Brunel casting centre aims to improve metal recyclability
Brunel University is to establish an Advanced Metal Casting Centre (AMCC), a £14m facility designed to translate laboratory ideas into industrial processes.
The AMCC is jointly funded by EPSRC, Constellium, an aluminium automotive sheet and extrusions solutions provider, Brunel, and a major luxury car manufacturer.
The new facility will draw on the work done by Prof Zhongyun Fan and his team at the Brunel Centre for Advanced Solidification Technology (BCAST) to improve the recyclability of metals.
‘Our long term aim is to reduce the amount of new metal mined from the ground to a minimum, by finding ways to make high quality parts and materials from metal that has already been used at least once.’ said Prof Fan in a statement.
‘For example, in the UK alone we send around 300,000 tonnes of aluminium to landfill every year. That is a direct economic loss of nearly £800m and represents a further loss of around 11 million barrels of oil, representing the energy used to make that amount of aluminium. Clearly, there are many environmental and economic benefits to be gained from reusing that material.’
One project that will be pursued in the AMCC is the replacement of the hundreds of registered aluminium alloys currently in commercial use with just over 10 highly versatile alloys that can be used repeatedly.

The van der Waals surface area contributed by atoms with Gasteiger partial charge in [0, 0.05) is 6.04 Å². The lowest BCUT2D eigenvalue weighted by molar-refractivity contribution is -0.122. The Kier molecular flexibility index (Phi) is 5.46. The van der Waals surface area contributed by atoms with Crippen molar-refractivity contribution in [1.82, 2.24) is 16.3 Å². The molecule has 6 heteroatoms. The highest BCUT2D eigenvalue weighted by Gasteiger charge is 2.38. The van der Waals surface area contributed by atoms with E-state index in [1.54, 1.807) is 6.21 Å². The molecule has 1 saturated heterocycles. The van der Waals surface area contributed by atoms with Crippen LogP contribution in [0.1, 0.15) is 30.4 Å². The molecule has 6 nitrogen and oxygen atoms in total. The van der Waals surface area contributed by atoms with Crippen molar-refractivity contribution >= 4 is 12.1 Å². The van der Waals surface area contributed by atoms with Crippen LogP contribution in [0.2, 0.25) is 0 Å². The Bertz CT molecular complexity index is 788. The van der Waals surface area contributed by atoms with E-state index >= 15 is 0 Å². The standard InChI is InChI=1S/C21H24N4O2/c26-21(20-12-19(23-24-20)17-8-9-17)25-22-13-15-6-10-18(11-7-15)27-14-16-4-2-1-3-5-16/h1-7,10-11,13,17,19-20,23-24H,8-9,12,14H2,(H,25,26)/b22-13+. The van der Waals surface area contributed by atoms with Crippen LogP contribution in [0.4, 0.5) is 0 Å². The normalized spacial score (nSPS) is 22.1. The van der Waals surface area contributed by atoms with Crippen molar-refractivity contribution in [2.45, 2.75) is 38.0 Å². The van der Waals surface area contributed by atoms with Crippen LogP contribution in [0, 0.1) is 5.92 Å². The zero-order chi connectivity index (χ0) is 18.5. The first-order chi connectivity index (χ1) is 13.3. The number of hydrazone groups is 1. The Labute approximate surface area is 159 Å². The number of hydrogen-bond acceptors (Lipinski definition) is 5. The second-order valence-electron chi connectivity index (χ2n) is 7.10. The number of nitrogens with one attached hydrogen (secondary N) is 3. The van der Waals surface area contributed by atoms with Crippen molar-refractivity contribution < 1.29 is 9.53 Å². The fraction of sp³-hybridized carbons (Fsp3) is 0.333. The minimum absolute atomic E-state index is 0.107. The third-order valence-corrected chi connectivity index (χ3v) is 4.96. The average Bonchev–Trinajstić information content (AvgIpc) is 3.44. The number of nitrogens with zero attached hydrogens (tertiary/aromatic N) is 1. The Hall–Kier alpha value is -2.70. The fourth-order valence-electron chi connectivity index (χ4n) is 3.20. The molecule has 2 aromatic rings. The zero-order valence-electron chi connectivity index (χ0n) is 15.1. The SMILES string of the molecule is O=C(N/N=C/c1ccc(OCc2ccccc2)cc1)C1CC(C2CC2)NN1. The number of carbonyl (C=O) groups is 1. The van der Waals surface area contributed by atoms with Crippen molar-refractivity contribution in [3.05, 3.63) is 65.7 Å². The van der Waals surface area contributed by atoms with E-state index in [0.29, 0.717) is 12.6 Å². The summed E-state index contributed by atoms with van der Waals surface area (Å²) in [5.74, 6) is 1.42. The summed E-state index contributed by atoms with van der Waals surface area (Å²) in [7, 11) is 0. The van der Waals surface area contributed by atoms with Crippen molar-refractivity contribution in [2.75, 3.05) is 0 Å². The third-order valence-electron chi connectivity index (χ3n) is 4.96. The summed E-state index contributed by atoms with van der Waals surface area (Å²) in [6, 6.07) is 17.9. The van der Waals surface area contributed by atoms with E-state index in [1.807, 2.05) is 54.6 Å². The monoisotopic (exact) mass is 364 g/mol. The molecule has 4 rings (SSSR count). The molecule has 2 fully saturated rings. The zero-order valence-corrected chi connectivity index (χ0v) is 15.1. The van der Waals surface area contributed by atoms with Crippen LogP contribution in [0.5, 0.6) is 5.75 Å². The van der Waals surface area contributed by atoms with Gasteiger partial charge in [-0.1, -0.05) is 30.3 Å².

Another is to develop a set of very efficient techniques for purifying and conditioning liquid metal into reliable industrial processes, that can be used to make high quality castings for cars and other applications.
‘Every failed casting represents a huge waste of energy, time and money,’ said Prof Fan. ‘We know that our new techniques can reliably create first class components from recycled metal. Our challenge now is to scale these methods up for commercial use and to show that they can reduce cost, improve quality, and conserve natural resources.’
The basis for these new techniques is a change in emphasis for the study of metal solidification. The traditional approach has been to look at the process of crystal growth as metal cools, but this has been replaced with a focus on nucleation, the effect that tiny impurities in the metal have on the process of solidification.
By controlling the interface at a microscopic level between the liquid metal and the impurity particles, the characteristics of the solidified metal casting can be manipulated to produce the required properties. The aim is to produce materials and components with fine and uniform microstructure, uniform chemical composition and reduced or eliminated cast defects.
The AMCC will be housed in a purpose-built 1000m3 laboratory on Brunel’s campus in west London, with industrial partners, including Constellium, providing funding as well sponsoring Research Fellows and providing technical support. The Centre will initially serve the automotive industry, but the longer term aim is to extend its knowledge to other engineering sectors, including aerospace, defence, electronics and the general engineering sector.
The investment in Brunel forms part of £85m worth of funding announced on July 17, 2013 to advance robotics and autonomous systems, advanced materials, and grid-scale energy storage solutions.